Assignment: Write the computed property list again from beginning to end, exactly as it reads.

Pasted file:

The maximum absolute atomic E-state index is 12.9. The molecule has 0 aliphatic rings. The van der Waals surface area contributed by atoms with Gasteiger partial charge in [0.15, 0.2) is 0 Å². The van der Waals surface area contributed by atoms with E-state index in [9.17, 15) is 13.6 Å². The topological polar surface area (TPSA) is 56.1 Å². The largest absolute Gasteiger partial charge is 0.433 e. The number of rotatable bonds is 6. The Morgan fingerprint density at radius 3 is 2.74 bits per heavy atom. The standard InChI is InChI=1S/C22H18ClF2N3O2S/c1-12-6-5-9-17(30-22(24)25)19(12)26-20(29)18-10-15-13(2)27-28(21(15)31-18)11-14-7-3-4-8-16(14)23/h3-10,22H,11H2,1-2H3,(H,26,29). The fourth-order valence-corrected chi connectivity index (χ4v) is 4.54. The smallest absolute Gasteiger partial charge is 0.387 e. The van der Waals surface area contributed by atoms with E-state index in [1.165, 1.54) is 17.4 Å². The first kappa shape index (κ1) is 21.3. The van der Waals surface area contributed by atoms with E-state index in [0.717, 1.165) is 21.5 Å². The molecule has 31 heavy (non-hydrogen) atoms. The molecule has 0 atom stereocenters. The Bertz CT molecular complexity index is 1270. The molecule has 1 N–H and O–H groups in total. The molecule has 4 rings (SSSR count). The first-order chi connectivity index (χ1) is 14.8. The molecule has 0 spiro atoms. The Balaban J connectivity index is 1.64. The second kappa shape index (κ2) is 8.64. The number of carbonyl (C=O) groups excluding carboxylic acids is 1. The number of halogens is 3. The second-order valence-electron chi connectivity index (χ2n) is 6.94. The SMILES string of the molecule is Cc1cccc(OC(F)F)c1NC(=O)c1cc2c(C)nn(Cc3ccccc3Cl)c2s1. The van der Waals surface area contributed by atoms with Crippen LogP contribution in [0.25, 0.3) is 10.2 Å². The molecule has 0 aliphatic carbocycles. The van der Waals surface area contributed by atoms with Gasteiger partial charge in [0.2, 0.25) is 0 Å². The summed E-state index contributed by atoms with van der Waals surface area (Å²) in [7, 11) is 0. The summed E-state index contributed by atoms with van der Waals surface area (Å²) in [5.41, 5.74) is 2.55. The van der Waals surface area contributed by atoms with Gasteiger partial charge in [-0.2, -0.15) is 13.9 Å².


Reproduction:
The maximum absolute atomic E-state index is 12.9. The molecule has 0 aliphatic rings. The van der Waals surface area contributed by atoms with Gasteiger partial charge in [0.15, 0.2) is 0 Å². The van der Waals surface area contributed by atoms with E-state index in [9.17, 15) is 13.6 Å². The topological polar surface area (TPSA) is 56.1 Å². The largest absolute Gasteiger partial charge is 0.433 e. The number of rotatable bonds is 6. The Morgan fingerprint density at radius 3 is 2.74 bits per heavy atom. The standard InChI is InChI=1S/C22H18ClF2N3O2S/c1-12-6-5-9-17(30-22(24)25)19(12)26-20(29)18-10-15-13(2)27-28(21(15)31-18)11-14-7-3-4-8-16(14)23/h3-10,22H,11H2,1-2H3,(H,26,29). The fourth-order valence-corrected chi connectivity index (χ4v) is 4.54. The smallest absolute Gasteiger partial charge is 0.387 e. The van der Waals surface area contributed by atoms with E-state index in [1.165, 1.54) is 17.4 Å². The first kappa shape index (κ1) is 21.3. The van der Waals surface area contributed by atoms with E-state index in [0.717, 1.165) is 21.5 Å². The molecule has 31 heavy (non-hydrogen) atoms. The molecule has 0 atom stereocenters. The Bertz CT molecular complexity index is 1270. The molecule has 1 N–H and O–H groups in total. The molecule has 4 rings (SSSR count). The first-order chi connectivity index (χ1) is 14.8. The molecule has 0 spiro atoms. The Balaban J connectivity index is 1.64. The second kappa shape index (κ2) is 8.64. The number of carbonyl (C=O) groups excluding carboxylic acids is 1. The number of halogens is 3. The second-order valence-electron chi connectivity index (χ2n) is 6.94. The SMILES string of the molecule is Cc1cccc(OC(F)F)c1NC(=O)c1cc2c(C)nn(Cc3ccccc3Cl)c2s1. The van der Waals surface area contributed by atoms with Crippen LogP contribution in [0.25, 0.3) is 10.2 Å². The molecule has 0 aliphatic carbocycles. The van der Waals surface area contributed by atoms with Gasteiger partial charge in [0.2, 0.25) is 0 Å². The summed E-state index contributed by atoms with van der Waals surface area (Å²) in [7, 11) is 0. The summed E-state index contributed by atoms with van der Waals surface area (Å²) in [5.41, 5.74) is 2.55. The van der Waals surface area contributed by atoms with Gasteiger partial charge in [-0.2, -0.15) is 13.9 Å².